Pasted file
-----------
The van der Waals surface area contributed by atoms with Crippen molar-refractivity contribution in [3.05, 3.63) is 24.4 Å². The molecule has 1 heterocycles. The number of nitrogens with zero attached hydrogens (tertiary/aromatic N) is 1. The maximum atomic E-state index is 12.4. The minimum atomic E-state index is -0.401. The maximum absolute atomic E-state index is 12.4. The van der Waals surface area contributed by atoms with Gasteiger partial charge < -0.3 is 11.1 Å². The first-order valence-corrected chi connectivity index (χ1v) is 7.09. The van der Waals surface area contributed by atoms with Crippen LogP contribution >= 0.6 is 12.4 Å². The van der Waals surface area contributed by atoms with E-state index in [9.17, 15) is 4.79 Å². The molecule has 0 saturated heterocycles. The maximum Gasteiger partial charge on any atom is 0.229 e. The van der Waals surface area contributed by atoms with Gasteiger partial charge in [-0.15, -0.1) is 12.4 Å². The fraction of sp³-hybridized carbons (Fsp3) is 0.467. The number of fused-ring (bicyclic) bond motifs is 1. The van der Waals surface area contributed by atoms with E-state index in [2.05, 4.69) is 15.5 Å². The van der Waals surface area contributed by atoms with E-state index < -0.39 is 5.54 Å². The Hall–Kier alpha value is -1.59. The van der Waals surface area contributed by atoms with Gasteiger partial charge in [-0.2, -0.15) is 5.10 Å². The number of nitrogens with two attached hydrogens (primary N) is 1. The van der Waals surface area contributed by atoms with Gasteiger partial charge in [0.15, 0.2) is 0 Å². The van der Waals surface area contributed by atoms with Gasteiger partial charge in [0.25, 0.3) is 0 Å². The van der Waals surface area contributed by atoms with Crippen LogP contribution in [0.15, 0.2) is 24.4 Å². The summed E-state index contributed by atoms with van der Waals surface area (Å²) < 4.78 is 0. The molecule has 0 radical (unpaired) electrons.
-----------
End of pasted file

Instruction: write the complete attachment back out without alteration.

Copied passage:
The van der Waals surface area contributed by atoms with Crippen molar-refractivity contribution in [3.05, 3.63) is 24.4 Å². The molecule has 1 heterocycles. The number of nitrogens with zero attached hydrogens (tertiary/aromatic N) is 1. The maximum atomic E-state index is 12.4. The minimum atomic E-state index is -0.401. The maximum absolute atomic E-state index is 12.4. The van der Waals surface area contributed by atoms with Gasteiger partial charge < -0.3 is 11.1 Å². The first-order valence-corrected chi connectivity index (χ1v) is 7.09. The van der Waals surface area contributed by atoms with Crippen LogP contribution >= 0.6 is 12.4 Å². The van der Waals surface area contributed by atoms with E-state index in [9.17, 15) is 4.79 Å². The molecule has 0 saturated heterocycles. The maximum Gasteiger partial charge on any atom is 0.229 e. The van der Waals surface area contributed by atoms with Gasteiger partial charge in [-0.15, -0.1) is 12.4 Å². The fraction of sp³-hybridized carbons (Fsp3) is 0.467. The number of fused-ring (bicyclic) bond motifs is 1. The van der Waals surface area contributed by atoms with E-state index in [2.05, 4.69) is 15.5 Å². The van der Waals surface area contributed by atoms with E-state index < -0.39 is 5.54 Å². The Hall–Kier alpha value is -1.59. The van der Waals surface area contributed by atoms with Gasteiger partial charge in [-0.2, -0.15) is 5.10 Å². The number of nitrogens with two attached hydrogens (primary N) is 1. The van der Waals surface area contributed by atoms with Gasteiger partial charge in [0.15, 0.2) is 0 Å². The van der Waals surface area contributed by atoms with Gasteiger partial charge in [0.25, 0.3) is 0 Å². The van der Waals surface area contributed by atoms with Crippen LogP contribution in [0.15, 0.2) is 24.4 Å². The summed E-state index contributed by atoms with van der Waals surface area (Å²) < 4.78 is 0. The molecule has 0 radical (unpaired) electrons.